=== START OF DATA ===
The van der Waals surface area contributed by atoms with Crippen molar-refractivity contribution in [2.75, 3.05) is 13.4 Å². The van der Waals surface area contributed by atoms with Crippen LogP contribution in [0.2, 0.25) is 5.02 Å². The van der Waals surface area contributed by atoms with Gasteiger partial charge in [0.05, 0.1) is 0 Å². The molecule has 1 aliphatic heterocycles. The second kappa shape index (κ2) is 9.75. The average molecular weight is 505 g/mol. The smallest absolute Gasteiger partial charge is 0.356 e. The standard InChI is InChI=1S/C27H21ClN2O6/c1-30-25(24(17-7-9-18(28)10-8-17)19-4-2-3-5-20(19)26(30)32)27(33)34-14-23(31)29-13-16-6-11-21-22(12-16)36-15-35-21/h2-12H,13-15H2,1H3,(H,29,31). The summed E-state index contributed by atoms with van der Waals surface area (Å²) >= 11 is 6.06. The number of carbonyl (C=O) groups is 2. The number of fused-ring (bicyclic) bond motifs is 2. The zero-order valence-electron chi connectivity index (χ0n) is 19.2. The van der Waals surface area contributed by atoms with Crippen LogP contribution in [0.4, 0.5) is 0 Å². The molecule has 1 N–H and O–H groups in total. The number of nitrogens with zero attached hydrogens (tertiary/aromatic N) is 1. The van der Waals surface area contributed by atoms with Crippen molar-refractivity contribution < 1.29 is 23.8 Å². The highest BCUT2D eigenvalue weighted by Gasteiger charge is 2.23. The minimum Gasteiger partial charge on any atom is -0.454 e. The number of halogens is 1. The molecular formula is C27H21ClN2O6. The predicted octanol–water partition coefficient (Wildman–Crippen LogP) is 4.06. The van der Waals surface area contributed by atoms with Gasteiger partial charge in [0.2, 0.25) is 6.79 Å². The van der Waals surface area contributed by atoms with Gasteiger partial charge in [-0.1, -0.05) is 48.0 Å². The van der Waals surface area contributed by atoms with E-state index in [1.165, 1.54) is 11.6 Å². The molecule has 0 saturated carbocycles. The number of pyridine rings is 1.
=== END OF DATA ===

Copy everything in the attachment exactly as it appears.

The van der Waals surface area contributed by atoms with Crippen molar-refractivity contribution in [2.75, 3.05) is 13.4 Å². The van der Waals surface area contributed by atoms with Crippen LogP contribution in [0.2, 0.25) is 5.02 Å². The van der Waals surface area contributed by atoms with Gasteiger partial charge in [0.05, 0.1) is 0 Å². The molecule has 1 aliphatic heterocycles. The second kappa shape index (κ2) is 9.75. The average molecular weight is 505 g/mol. The smallest absolute Gasteiger partial charge is 0.356 e. The standard InChI is InChI=1S/C27H21ClN2O6/c1-30-25(24(17-7-9-18(28)10-8-17)19-4-2-3-5-20(19)26(30)32)27(33)34-14-23(31)29-13-16-6-11-21-22(12-16)36-15-35-21/h2-12H,13-15H2,1H3,(H,29,31). The summed E-state index contributed by atoms with van der Waals surface area (Å²) >= 11 is 6.06. The number of carbonyl (C=O) groups is 2. The number of fused-ring (bicyclic) bond motifs is 2. The zero-order valence-electron chi connectivity index (χ0n) is 19.2. The van der Waals surface area contributed by atoms with Crippen LogP contribution in [0.4, 0.5) is 0 Å². The molecule has 1 N–H and O–H groups in total. The number of nitrogens with zero attached hydrogens (tertiary/aromatic N) is 1. The van der Waals surface area contributed by atoms with Crippen molar-refractivity contribution < 1.29 is 23.8 Å². The highest BCUT2D eigenvalue weighted by Gasteiger charge is 2.23. The minimum Gasteiger partial charge on any atom is -0.454 e. The number of halogens is 1. The molecular formula is C27H21ClN2O6. The predicted octanol–water partition coefficient (Wildman–Crippen LogP) is 4.06. The van der Waals surface area contributed by atoms with Gasteiger partial charge in [0.2, 0.25) is 6.79 Å². The van der Waals surface area contributed by atoms with Gasteiger partial charge in [-0.1, -0.05) is 48.0 Å². The van der Waals surface area contributed by atoms with E-state index in [1.165, 1.54) is 11.6 Å². The molecule has 0 saturated carbocycles. The number of pyridine rings is 1.